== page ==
Chef_Vertical_CCan_RegSeattle entrepreneur Barry Crist likes to say that the best time to raise money is when you don’t really need it.

And that was certainly the case for Opscode, the fast-growing IT automation startup that today is announcing an oversubscribed $32 million venture round led by Scale Venture Partners and including investments from Citi Ventures, Battery Ventures, DFJ and Ignition. Total funding in the 100 person company, which expects to double its staff in the next year, now stands at $63 million.

As part of the funding, Opscode is changing its corporate name to mirror its wildly successful product, known as Chef.

“I think the reason that investors were pretty fired up is, frankly, the financial performance over the past year,” said Crist, the former CEO of Likewise Software.

The Chef platform has been gaining steam in recent months as large enterprises — everyone from Facebook to Nordstrom to Riot Games— implement it in order to more quickly automate development processes and move business operations into the cloud. To date, more than 500 enterprises are using Chef, with sales expected to grow more than 220 this year. New customer additions are up 350 percent over the previous year.

In fact, a large percentage of companies utilizing Amazon Web Services also are turning to Chef as an “onramp” to the cloud. Essentially, it allows those organizations to ramp up more quickly with cloud services. “Chef is actually extremely simpatico with AWS and the (Microsoft) Azures of the world,” he said.

Crist said that CIOs are turning to Chef because it offers them the ability to rapidly release updates to Web applications, multiple times per day.

Barry Crist
Chef CEO Barry Crist

“There are some big seismic shifts going on in the landscape right now, and IT automation is becoming a really important element of what I refer to as the new IT, which is all about speed and innovation and quality,” said Crist. “And we are right in the middle of that.”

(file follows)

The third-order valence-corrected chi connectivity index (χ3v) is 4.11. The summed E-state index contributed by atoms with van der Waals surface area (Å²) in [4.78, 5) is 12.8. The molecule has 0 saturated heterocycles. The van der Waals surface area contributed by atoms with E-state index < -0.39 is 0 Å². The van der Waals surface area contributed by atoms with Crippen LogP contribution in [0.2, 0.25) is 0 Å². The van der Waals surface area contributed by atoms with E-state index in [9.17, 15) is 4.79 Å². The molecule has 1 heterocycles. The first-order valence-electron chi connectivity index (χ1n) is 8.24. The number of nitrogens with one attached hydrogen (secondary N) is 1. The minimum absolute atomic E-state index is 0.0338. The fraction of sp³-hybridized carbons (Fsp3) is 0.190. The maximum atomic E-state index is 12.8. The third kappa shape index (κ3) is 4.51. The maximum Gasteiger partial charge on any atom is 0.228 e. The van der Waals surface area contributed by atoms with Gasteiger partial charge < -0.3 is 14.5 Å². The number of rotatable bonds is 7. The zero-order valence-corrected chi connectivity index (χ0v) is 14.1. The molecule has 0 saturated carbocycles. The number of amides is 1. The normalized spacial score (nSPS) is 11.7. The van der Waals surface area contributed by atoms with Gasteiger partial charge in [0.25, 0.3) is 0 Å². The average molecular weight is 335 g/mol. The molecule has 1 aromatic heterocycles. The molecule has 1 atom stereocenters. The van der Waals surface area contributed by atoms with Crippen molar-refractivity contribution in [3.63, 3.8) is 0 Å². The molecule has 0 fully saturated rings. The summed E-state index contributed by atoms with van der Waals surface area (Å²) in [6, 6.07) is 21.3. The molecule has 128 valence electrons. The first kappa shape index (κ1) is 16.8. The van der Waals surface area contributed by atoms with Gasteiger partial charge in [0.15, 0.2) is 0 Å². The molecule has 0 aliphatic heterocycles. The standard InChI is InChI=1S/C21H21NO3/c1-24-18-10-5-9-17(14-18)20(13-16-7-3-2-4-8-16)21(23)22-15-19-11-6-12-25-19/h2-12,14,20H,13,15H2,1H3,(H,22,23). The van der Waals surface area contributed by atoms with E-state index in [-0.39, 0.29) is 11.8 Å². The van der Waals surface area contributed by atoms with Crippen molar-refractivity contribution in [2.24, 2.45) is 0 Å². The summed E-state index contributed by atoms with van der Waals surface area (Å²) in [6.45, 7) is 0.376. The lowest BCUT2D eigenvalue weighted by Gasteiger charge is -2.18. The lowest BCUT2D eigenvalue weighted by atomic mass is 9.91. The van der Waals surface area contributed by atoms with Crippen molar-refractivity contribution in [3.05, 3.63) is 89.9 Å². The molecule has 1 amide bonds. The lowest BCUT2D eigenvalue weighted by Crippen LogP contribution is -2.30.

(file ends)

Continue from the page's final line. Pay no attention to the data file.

Chef competes against Portland-based Puppet Labs, which raised $30 million earlier this year from VMware, as well as more established players such as IBM, CA and HP. But even with the big competitive threats, Crist said that the company is making headway. He said one of the biggest hurdles they face is simply encountering organizations who can’t “digest change and new ways of doing things.”

“Our aspirations are very large,” said Crist. “When we listen to our customers, they don’t use Chef as a tool. They use it as a platform that they are running their IT business with and that gives us a control point where we think there are a whole bunch of other things that we can do.”

Adam Jacob, Chief Dev Officer at Chef, said that they live by the mantra of “deliver-fast-or-die.” 

“Chef will help build the next 1,000 Amazons – companies capable of using code to re-build and change their businesses hundreds or thousands of times daily in the name of customer demand and service,” Jacob said. “We’re not fooling around.”

chef44Crist declined to disclose revenues, and he downplayed the possibility of an IPO. He said they are not so focused on a public offering, but instead they are looking to become “a big meaningful company.”

In addition to the new financing, Chef today is announcing several executive appointments, including former Microsoft manager Curt Anderson who is joining as CFO; former CA Technologies Vice President Tucker Callaway, who is joining as VP of Enterprise; and Tom Murphy, former VP of Customer Success at Apptio, who is joining as VP of Services.

Rory O’Driscoll, a partner at ScaleVP, is joining the board. “Chef’s strong revenue and customer growth, vibrant open source community, and disruptive technology point to strong momentum and a huge opportunity ahead,” said O’Driscoll in a statement.

Some of the new funds will be used to expand sales and marketing, as well as push deeper into international markets. For now, the company hasn’t secured the Chef.com domain, which is owned by Target, instead going with GetChef.com for its Web presence.

The new financing, however, comes at a bittersweet moment in the company’s history since it comes just a few days after former Opscode CEO Mitch Hill passed away after a nine-month battle with cancer. (See GeekWire obituary: Mitch Hill, 1958-2013: Former Avanade and Opscode CEO was a fierce competitor who led with quiet confidence).

Comments

  • Mike

    Nice, I think I’ll recommend them to where I work.

Job Listings on GeekWork